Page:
One of his contacts was Mr. Shmykov, who worked with anti-Taliban fighters in Afghanistan in the late 1990s and early 2000s while serving in Russian military intelligence, according to documents and online research. Mr. Shmykov, who is 62, has a profile on a Russian social media site that says he attended the Academy of the Federal Security Service of the Russian Federation, which trains intelligence personnel.
Contacted by The Times, Mr. Shmykov declined to answer questions, but directed a reporter to photos of his time in the military, including one in which he appears with Mr. Sater, saying, “In these photographs are answers to all your questions.” Mr. Sater declined to comment.
Mr. Sater enlisted Mr. Shmykov in late 2015, when, with the United States presidential race well underway, he was making his latest push for a Trump Tower deal in Moscow. Mr. Sater had been exchanging emails and phone calls with Mr. Cohen about resurrecting plans for the tower. The two men were friends, and Mr. Sater seemed almost giddy as he explained to Mr. Cohen how he would use his connections to “get all of Putin’s team to buy in on this.”
“Buddy,” Mr. Sater wrote, “our boy can become President of the USA and we can engineer it.”
Mr. Cohen emailed Mr. Sater in December 2015, linking to a news story about Mr. Putin praising Mr. Trump. In the email, Mr. Cohen said: “Now is the time. Call me.”
A couple of days later, according to copies of emails reviewed by The Times, Mr. Sater emailed Mr. Cohen with an urgent request. He said that he had Mr. Shmykov on the phone, and that he needed passport information for Mr. Cohen and Mr. Trump so they could receive visas. Mr. Sater explained that the Kremlin could not issue them for diplomatic reasons, and that they would instead come from VTB bank as part of “a business meeting not political.”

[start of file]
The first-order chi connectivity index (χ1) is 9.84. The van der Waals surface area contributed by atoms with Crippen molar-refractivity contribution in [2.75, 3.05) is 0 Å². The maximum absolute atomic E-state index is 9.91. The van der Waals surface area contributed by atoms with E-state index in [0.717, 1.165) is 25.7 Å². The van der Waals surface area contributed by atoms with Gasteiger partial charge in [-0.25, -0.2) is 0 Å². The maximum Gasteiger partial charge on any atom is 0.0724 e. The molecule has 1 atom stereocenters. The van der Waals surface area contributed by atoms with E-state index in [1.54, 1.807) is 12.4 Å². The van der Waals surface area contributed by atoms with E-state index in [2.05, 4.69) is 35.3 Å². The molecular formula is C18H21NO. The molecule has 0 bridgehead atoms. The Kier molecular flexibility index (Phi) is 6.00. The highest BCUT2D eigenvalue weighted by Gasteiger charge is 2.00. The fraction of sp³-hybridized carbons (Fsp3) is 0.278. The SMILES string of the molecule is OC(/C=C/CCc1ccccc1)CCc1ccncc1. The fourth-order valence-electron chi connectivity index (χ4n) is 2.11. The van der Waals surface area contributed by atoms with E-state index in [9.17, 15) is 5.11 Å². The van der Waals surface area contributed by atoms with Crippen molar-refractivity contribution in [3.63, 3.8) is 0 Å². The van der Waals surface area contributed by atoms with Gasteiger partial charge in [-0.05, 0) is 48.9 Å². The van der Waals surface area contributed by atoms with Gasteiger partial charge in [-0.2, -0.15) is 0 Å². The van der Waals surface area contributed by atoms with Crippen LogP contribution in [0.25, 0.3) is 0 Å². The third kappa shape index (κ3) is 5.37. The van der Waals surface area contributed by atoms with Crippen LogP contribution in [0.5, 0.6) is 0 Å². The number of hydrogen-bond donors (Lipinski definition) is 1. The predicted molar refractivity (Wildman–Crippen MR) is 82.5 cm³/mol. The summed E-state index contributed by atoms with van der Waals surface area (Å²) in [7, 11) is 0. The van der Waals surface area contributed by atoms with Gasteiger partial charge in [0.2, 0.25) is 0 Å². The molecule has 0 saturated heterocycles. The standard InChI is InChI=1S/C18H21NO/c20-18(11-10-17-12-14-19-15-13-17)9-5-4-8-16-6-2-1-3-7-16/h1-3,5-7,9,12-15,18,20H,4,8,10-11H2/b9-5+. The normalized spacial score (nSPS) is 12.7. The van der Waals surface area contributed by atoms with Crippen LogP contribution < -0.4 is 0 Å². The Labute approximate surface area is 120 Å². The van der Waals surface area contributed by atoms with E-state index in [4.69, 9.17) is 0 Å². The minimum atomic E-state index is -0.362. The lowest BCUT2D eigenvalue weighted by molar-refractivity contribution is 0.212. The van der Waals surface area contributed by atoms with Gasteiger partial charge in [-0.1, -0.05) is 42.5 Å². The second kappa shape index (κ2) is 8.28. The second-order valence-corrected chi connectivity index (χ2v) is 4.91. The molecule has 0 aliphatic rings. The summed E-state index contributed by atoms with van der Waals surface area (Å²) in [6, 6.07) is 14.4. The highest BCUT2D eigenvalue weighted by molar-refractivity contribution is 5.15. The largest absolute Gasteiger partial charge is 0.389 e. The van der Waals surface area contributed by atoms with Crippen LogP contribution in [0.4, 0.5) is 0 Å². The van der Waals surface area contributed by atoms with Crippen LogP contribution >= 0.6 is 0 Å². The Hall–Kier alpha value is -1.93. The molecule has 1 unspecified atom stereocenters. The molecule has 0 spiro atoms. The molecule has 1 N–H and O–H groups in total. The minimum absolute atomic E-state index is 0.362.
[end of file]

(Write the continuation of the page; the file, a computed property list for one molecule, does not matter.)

The chairman of VTB, one of the largest state-owned banks in Russia, has denied that his bank was involved in the project.
Mr. Sater later testified to the House Intelligence Committee that the tone of his emails reflected overeagerness on his part, and that he did not really have serious ties to the Kremlin. He said his suggestion that the tower deal could help Mr. Trump get elected simply meant that he believed it would generate positive publicity for the campaign.
In their report on Russian interference in the election, committee Republicans accepted assertions by Mr. Cohen and Mr. Sater that the Trump Tower project was a business venture with no political overtones. The report — which makes no mention of Mr. Shmykov or his role — concluded that no “element of the Russian government was actually directly involved in the project.”
Mr. Cohen’s guilty plea on Thursday casts that conclusion in a new light. Among other things, Mr. Cohen now admits that he tried multiple times to reach Mr. Putin’s press secretary, Dmitry Peskov, who had an aide contact Mr. Cohen to discuss the tower project. Mr. Cohen said he had a 20-minute conversation with the Kremlin aide in January 2016, who “asked detailed questions and took notes, stating that she would follow up with others in Russia.”
In a message to Mr. Cohen the next day, Mr. Sater mentioned Mr. Putin and said he had heard from someone about the project: “They called today.” Later, in May 2016, he told Mr. Cohen that a Russian official had invited the lawyer to an economic forum in St. Petersburg, where it was hoped he could meet Mr. Putin.
Mr. Cohen initially agreed, but later met with Mr. Sater in the lobby of Trump Tower in New York and said he would not be going.